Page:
How Being Quiet Changed Everything

Meditation + mindfulness

Reading Time: 4 minutes

Happy New Year everyone. I truly hope this finds you well, on the first day of 2018, and ready to embrace the year ahead. Annabel and her team have been taking a well-earned break from blogging and social media over the past week (well, mostly!) and I’m delighted to let you know that we’ll be sharing content on a daily basis again here at A Life Loved from hereon.

Now, how would it be if I told you, I had something that would help you to;

  • feel calmer
  • keep focused
  • deal with difficult situations
  • and feel less stressed

Sounds too good to be true right?

Well, it’s not – and I do.

My upfront disclaimer is that this post is unashamedly biased to those who do not meditate. If you do, well you are already part of the club and totes enjoying the benefits.

Money, relationships, deadlines, clients, schedules, family, finance, friends, social media, food, life and, yes, sleep.

Sound familiar?

Modern life means that at every turn our minds are being stimulated and we almost never switch off. A a survey for the Royal Society for Public Health (RSPH), found the average sleep time is 6.8 hours, compared with the 7.7 hours people feel they need. These hours are not quality sleep either.

I know you get the picture. As a busy people you are living this every day. This is your reality, with your attention being called into multiple directions all at the same time.

You have a lot going on.

And you have a choice.

Do like I did and carry on, keep doing, keep going, keep crossing off the to-do list whilst simultaneously adding to the list.

Of try something different?

Of course I had heard of meditation. I first tried it at University but switching my mind off and stopping the thoughts from coming was not happening, so I gave up and decided it wasn’t for me.

We did the stereotypical thing of sitting in a circle crosslegged on the floor, the air overcome by the thick scent of incense and we were omm’ing away. Each time I did it, I found myself going into combat with my thoughts and this attempt to battle them into submission just made me more stressed. The thoughts won and ironically came back even stronger.

As life went on and the inevitable twists and turns occurred, during my difficult journey to motherhood and my subsequent pregnancy, I felt called to return to meditation and give it another shot. This experience was completely different and I fell in love with the practice. I realised that the problem lay in the way I was being taught to meditate and in turn how I was interpreting that teaching.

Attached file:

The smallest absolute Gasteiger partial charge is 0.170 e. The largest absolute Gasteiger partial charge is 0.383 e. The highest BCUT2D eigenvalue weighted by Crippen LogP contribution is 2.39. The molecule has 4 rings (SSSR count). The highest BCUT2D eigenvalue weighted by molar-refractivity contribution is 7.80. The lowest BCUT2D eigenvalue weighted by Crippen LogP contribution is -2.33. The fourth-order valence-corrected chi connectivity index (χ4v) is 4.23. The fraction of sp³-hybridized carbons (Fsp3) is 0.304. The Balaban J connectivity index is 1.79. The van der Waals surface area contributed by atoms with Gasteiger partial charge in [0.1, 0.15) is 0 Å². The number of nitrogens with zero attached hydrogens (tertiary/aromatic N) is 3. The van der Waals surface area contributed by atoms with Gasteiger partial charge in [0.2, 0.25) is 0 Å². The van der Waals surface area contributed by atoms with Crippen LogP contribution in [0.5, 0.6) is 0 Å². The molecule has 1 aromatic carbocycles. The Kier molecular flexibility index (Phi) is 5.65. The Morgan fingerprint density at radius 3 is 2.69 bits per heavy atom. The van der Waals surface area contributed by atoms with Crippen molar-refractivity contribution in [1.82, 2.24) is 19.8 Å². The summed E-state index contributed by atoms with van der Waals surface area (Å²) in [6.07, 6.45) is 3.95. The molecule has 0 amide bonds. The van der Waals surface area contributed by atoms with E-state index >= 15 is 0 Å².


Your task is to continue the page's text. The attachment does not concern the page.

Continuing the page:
It was a small yet fundamental shift that changed everything.

I learnt that the goal is not to stop your thoughts, it’s simply quiet time for your mind. So instead of thinking about a 10 different things, you gift yourself the opportunity to focus on 1.

It is the ultimate in creating space.

And in my frazzled state, this is exactly what I wanted and needed.

The cumulative effect of building meditation into your everyday has many tangible benefits. The biggest one for me is its ability to make you more trusting of yourself and open to hearing your inner guide. You can go as spiritual as you feel comfortable, but if you do want to go there, then its ability to connect you with your higher self and call in what you want is truly amazing.

So, I hope I have got you suitably excited to at least give it a go. If it turns out not to be your thing, that’s fine. At least you tried it and it will be there for you to revisit, should you feel called to in the future.

If you want to give it a try. Step this way…

Getting started with meditation

  • Don’t overthink it. You don’t need a big build-up, burn incense or sit cross legged, unless of course you want to. Just come as you are.
  • Find the time. I know you are probably thinking time is the one thing you don’t have. My response to that? Everyone can find 10 minutes in their day. It’s all you need. So whether it means waking up 10 minutes earlier or doing it before you go to bed by squeezing it into that space between brushing your teeth and laying your head down to rest? Do it. It’s worth it. I’m sure you can easily spend/*waste* 10 minutes mindlessly scrolling through Facebook. Reclaim your time and spend 10 minutes nourishing your mind instead.
  • Use the tech. The explosion of the mindfulness scene has meant that there are apps galore to help you on your way. My go-to app for meditation is Insight Timer which has an abundance of free meditations, mantras and breathing exercises. My favourites are a gratitude series and a beautiful yoga nidra which guarantees me a deep nights sleep. Other apps include Omvana, Headspace and Calm amongst many others. This is very much personal preference, so play around and find the one that suits you.
  • Start small. Diving in with a full-on 20 minute meditation, is bound to leave you feeling despondent and frustrated. It takes time to build the muscle of focus, so start with 2 minutes, congratulate yourself on a job well done and then gradually increase it each day. That’s why apps are great for this as they always have a beginners series and like anything, the more you do it, the easier it gets.
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  • Great article. I, like you, had tried meditation before and I think a lack of knowledge of how to correctly meditate had made me feel it wasn’t for me as I found I was distracted and got bored quickly so gave up (largely, I think, to not knowing what I should’ve been doing/thinking). I have since meditated using the Headspace app and found it really helpful and everything is explained well. I sound like an advert, but, for anyone else reading this I’d definitely recommend guided meditation if you’re a beginner like I was

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